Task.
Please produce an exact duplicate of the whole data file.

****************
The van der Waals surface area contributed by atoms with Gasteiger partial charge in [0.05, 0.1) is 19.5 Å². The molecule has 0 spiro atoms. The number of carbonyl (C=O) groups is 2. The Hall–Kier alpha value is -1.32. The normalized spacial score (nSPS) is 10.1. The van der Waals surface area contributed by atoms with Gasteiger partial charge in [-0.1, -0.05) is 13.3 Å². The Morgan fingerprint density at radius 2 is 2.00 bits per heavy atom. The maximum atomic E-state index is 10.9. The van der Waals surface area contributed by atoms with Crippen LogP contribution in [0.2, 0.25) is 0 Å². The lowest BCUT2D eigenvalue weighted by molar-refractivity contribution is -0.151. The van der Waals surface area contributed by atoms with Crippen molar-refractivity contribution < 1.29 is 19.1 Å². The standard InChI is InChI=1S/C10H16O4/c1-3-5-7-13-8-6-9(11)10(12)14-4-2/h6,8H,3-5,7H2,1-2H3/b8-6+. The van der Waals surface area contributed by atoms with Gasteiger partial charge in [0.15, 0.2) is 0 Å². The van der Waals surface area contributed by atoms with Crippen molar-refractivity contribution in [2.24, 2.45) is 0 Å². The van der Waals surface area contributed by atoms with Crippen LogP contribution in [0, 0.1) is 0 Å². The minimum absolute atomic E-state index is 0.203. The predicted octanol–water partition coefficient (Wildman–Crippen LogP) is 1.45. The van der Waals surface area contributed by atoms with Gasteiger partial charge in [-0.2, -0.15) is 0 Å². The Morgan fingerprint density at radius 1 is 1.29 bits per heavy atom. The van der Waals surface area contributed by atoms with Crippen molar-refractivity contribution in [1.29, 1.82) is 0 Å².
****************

The van der Waals surface area contributed by atoms with Gasteiger partial charge in [0.05, 0.1) is 19.5 Å². The molecule has 0 spiro atoms. The number of carbonyl (C=O) groups is 2. The Hall–Kier alpha value is -1.32. The normalized spacial score (nSPS) is 10.1. The van der Waals surface area contributed by atoms with Gasteiger partial charge in [-0.1, -0.05) is 13.3 Å². The Morgan fingerprint density at radius 2 is 2.00 bits per heavy atom. The maximum atomic E-state index is 10.9. The van der Waals surface area contributed by atoms with Crippen LogP contribution in [0.2, 0.25) is 0 Å². The lowest BCUT2D eigenvalue weighted by molar-refractivity contribution is -0.151. The van der Waals surface area contributed by atoms with Crippen molar-refractivity contribution < 1.29 is 19.1 Å². The standard InChI is InChI=1S/C10H16O4/c1-3-5-7-13-8-6-9(11)10(12)14-4-2/h6,8H,3-5,7H2,1-2H3/b8-6+. The van der Waals surface area contributed by atoms with Gasteiger partial charge in [0.15, 0.2) is 0 Å². The van der Waals surface area contributed by atoms with Crippen molar-refractivity contribution in [2.24, 2.45) is 0 Å². The van der Waals surface area contributed by atoms with Crippen LogP contribution in [0, 0.1) is 0 Å². The minimum absolute atomic E-state index is 0.203. The predicted octanol–water partition coefficient (Wildman–Crippen LogP) is 1.45. The van der Waals surface area contributed by atoms with Gasteiger partial charge in [-0.2, -0.15) is 0 Å². The Morgan fingerprint density at radius 1 is 1.29 bits per heavy atom. The van der Waals surface area contributed by atoms with Crippen molar-refractivity contribution in [1.29, 1.82) is 0 Å².